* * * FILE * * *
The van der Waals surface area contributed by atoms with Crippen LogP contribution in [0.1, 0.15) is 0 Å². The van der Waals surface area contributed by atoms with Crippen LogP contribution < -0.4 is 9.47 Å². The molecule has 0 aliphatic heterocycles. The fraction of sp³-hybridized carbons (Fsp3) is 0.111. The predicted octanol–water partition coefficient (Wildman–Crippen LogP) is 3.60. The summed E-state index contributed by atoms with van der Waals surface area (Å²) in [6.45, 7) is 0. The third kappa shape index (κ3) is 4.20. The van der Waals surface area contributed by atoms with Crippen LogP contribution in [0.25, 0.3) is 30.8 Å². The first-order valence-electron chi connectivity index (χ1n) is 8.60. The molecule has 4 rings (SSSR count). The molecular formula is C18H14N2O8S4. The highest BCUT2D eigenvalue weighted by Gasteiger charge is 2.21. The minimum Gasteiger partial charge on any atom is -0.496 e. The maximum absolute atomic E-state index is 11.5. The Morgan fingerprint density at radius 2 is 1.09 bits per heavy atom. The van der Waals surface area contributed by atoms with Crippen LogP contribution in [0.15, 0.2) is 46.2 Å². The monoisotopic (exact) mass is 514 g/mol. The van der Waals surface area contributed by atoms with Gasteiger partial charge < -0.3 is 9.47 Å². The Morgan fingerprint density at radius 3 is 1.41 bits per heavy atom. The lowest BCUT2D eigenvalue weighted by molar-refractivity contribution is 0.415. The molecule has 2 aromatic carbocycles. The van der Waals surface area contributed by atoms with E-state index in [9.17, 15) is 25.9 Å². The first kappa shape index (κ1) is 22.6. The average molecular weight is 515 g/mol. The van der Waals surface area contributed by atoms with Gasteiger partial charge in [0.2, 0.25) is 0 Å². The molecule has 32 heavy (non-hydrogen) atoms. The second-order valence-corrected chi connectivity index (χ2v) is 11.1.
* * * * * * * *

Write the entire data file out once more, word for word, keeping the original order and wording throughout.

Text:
The van der Waals surface area contributed by atoms with Crippen LogP contribution in [0.1, 0.15) is 0 Å². The van der Waals surface area contributed by atoms with Crippen LogP contribution < -0.4 is 9.47 Å². The molecule has 0 aliphatic heterocycles. The fraction of sp³-hybridized carbons (Fsp3) is 0.111. The predicted octanol–water partition coefficient (Wildman–Crippen LogP) is 3.60. The summed E-state index contributed by atoms with van der Waals surface area (Å²) in [6.45, 7) is 0. The third kappa shape index (κ3) is 4.20. The van der Waals surface area contributed by atoms with Crippen LogP contribution in [0.25, 0.3) is 30.8 Å². The first-order valence-electron chi connectivity index (χ1n) is 8.60. The molecule has 4 rings (SSSR count). The molecular formula is C18H14N2O8S4. The highest BCUT2D eigenvalue weighted by Gasteiger charge is 2.21. The minimum Gasteiger partial charge on any atom is -0.496 e. The maximum absolute atomic E-state index is 11.5. The Morgan fingerprint density at radius 2 is 1.09 bits per heavy atom. The van der Waals surface area contributed by atoms with Crippen LogP contribution in [0.15, 0.2) is 46.2 Å². The monoisotopic (exact) mass is 514 g/mol. The van der Waals surface area contributed by atoms with Gasteiger partial charge < -0.3 is 9.47 Å². The Morgan fingerprint density at radius 3 is 1.41 bits per heavy atom. The lowest BCUT2D eigenvalue weighted by molar-refractivity contribution is 0.415. The molecule has 2 aromatic carbocycles. The van der Waals surface area contributed by atoms with E-state index in [9.17, 15) is 25.9 Å². The first kappa shape index (κ1) is 22.6. The average molecular weight is 515 g/mol. The van der Waals surface area contributed by atoms with Gasteiger partial charge in [0.2, 0.25) is 0 Å². The molecule has 32 heavy (non-hydrogen) atoms. The second-order valence-corrected chi connectivity index (χ2v) is 11.1.